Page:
Rolls-Royce is building on its experience with the Boeing 787 Trent 1000 and Airbus A350 TrentXWB program to develop upgrade packages to improve specific fuel consumption on the Trent 900, the engine powering the Airbus A380.

Rolls-Rolls already has implemented and delivered improvements yielding 1% reduced fuel burn that should be in service next year. It puts the engine ahead of specification, says Peter Johnson, Rolls-Royce’s head of marketing for Airbus aircraft.

Another round of upgrades yielding 0.8% lower specific fuel consumption should enter service in 2013, says Rosie Toogood, Trent 900 program director. The second round of upgrades will be introduced gradually, with the full set to be introduced in 2013. In general, the work is focused on “improving surface finishes and optimizing the way air flows through the engine and cooling the engine.”

The initial package included introducing elliptical leading edges throughout the compressor, boosting low-pressure turbine tip clearance, and introducing a hard coast drum for the high-pressure compressor.

The second phase includes optimizing fan blade tip clearance, improved turbine case cooling, improved sealing for the low-pressure turbine, elliptical leading edges in the stator section, aero-reprofiling, and air systems optimization. Toogood notes that the turbine case cooling, in particular, will yield through-life benefits.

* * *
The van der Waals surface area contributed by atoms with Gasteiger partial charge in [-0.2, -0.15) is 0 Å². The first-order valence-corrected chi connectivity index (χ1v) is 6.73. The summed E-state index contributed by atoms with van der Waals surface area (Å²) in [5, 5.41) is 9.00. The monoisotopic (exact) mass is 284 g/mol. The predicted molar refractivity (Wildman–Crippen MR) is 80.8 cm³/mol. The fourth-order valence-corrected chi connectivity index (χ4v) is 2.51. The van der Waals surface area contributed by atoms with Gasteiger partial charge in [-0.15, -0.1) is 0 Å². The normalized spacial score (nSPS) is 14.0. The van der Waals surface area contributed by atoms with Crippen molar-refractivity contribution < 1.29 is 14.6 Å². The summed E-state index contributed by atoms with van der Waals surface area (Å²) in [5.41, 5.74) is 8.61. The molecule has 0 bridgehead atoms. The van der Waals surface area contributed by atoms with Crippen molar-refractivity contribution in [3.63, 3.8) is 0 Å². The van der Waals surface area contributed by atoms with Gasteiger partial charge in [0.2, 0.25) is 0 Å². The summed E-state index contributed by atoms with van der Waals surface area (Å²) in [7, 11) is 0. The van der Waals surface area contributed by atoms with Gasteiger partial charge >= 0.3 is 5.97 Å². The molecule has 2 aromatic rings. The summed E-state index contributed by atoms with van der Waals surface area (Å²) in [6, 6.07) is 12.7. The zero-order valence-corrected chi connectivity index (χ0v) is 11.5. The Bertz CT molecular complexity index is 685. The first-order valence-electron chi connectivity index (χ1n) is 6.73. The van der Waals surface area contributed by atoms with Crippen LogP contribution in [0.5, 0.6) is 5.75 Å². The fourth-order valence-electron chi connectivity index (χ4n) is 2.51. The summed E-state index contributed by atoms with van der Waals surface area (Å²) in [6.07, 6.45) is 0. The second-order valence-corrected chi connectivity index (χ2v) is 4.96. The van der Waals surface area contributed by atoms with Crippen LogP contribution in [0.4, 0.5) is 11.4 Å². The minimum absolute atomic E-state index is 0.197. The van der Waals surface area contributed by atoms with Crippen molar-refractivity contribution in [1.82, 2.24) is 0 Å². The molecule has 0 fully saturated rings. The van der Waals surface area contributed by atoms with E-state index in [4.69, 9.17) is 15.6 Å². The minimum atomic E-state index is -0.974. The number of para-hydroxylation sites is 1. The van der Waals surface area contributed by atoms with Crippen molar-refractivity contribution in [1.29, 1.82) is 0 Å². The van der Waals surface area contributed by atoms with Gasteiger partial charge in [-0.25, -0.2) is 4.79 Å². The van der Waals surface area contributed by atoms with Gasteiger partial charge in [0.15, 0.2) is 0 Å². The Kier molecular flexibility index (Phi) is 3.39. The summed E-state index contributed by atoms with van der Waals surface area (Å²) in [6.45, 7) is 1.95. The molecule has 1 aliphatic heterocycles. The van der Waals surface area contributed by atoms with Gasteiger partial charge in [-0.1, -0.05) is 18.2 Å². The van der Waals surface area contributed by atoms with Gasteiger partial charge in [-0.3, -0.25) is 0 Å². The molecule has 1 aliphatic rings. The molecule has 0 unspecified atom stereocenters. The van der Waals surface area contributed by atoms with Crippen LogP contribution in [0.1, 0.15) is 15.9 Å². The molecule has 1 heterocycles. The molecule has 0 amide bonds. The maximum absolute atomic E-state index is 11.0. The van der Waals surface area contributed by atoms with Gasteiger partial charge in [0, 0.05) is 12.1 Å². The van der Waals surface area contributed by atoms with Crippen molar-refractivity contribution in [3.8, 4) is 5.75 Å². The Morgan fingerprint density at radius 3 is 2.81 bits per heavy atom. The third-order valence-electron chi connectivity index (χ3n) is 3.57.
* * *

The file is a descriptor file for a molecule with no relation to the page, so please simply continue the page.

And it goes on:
Moreover, “more than half of these improvements are retrofitable,” Toogood says, such as the elliptical leading edges. Turbine case cooling would be another area that could relatively easily be introduced on existing Trent 900s.

Rolls-Royce has 30 Trent 900-powered Airbus A380s in service, with almost 1 million flight hours logged. The engine maker has secured Singapore Airlines, Qantas, Lufthansa, British Airways, Malaysia, Thai Airways, Virgin Atlantic, China Southern, Asiana Airlines and Skymark. It has won 11 out of 16 campaigns, although rival Engine Alliance has more orders for its GP7200, in part by virtue of having won the order for Emirates.

Rolls-Royce says its offering beats the rival engine in NOx, fuel-burn, and CO2 output, although it acknowledges that on smoke it is marginally behind the GP7200 performance.